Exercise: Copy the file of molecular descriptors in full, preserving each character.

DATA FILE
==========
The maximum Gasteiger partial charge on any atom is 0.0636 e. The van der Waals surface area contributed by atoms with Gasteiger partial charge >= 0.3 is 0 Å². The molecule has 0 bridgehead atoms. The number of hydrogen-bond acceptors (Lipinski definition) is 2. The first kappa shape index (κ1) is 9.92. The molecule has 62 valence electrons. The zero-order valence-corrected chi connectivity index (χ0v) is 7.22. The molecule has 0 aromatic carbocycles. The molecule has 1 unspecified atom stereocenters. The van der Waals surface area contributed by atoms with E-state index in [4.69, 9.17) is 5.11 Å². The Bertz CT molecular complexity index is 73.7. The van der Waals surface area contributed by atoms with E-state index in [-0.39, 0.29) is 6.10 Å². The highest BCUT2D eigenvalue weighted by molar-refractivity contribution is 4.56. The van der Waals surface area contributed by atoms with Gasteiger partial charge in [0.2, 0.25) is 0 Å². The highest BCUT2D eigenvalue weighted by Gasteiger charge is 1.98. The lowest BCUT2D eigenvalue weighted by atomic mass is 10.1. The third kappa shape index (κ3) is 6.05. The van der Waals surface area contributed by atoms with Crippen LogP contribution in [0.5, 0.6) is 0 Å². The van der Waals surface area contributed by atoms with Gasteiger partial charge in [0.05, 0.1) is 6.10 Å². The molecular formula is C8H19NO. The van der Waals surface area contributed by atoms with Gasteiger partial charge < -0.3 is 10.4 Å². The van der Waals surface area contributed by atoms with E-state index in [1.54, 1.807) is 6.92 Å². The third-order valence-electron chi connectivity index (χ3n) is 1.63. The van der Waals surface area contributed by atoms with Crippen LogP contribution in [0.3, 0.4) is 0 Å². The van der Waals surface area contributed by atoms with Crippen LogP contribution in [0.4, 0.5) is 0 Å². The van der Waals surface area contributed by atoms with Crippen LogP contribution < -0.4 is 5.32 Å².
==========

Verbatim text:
The maximum Gasteiger partial charge on any atom is 0.0636 e. The van der Waals surface area contributed by atoms with Gasteiger partial charge >= 0.3 is 0 Å². The molecule has 0 bridgehead atoms. The number of hydrogen-bond acceptors (Lipinski definition) is 2. The first kappa shape index (κ1) is 9.92. The molecule has 62 valence electrons. The zero-order valence-corrected chi connectivity index (χ0v) is 7.22. The molecule has 0 aromatic carbocycles. The molecule has 1 unspecified atom stereocenters. The van der Waals surface area contributed by atoms with E-state index in [4.69, 9.17) is 5.11 Å². The Bertz CT molecular complexity index is 73.7. The van der Waals surface area contributed by atoms with E-state index in [-0.39, 0.29) is 6.10 Å². The highest BCUT2D eigenvalue weighted by molar-refractivity contribution is 4.56. The van der Waals surface area contributed by atoms with Gasteiger partial charge in [0.2, 0.25) is 0 Å². The highest BCUT2D eigenvalue weighted by Gasteiger charge is 1.98. The lowest BCUT2D eigenvalue weighted by atomic mass is 10.1. The third kappa shape index (κ3) is 6.05. The van der Waals surface area contributed by atoms with Crippen LogP contribution in [0.5, 0.6) is 0 Å². The van der Waals surface area contributed by atoms with Gasteiger partial charge in [0.05, 0.1) is 6.10 Å². The molecular formula is C8H19NO. The van der Waals surface area contributed by atoms with Gasteiger partial charge < -0.3 is 10.4 Å². The van der Waals surface area contributed by atoms with E-state index in [1.54, 1.807) is 6.92 Å². The third-order valence-electron chi connectivity index (χ3n) is 1.63. The van der Waals surface area contributed by atoms with Crippen LogP contribution in [0.3, 0.4) is 0 Å². The van der Waals surface area contributed by atoms with Crippen LogP contribution in [0.4, 0.5) is 0 Å². The van der Waals surface area contributed by atoms with Crippen LogP contribution < -0.4 is 5.32 Å².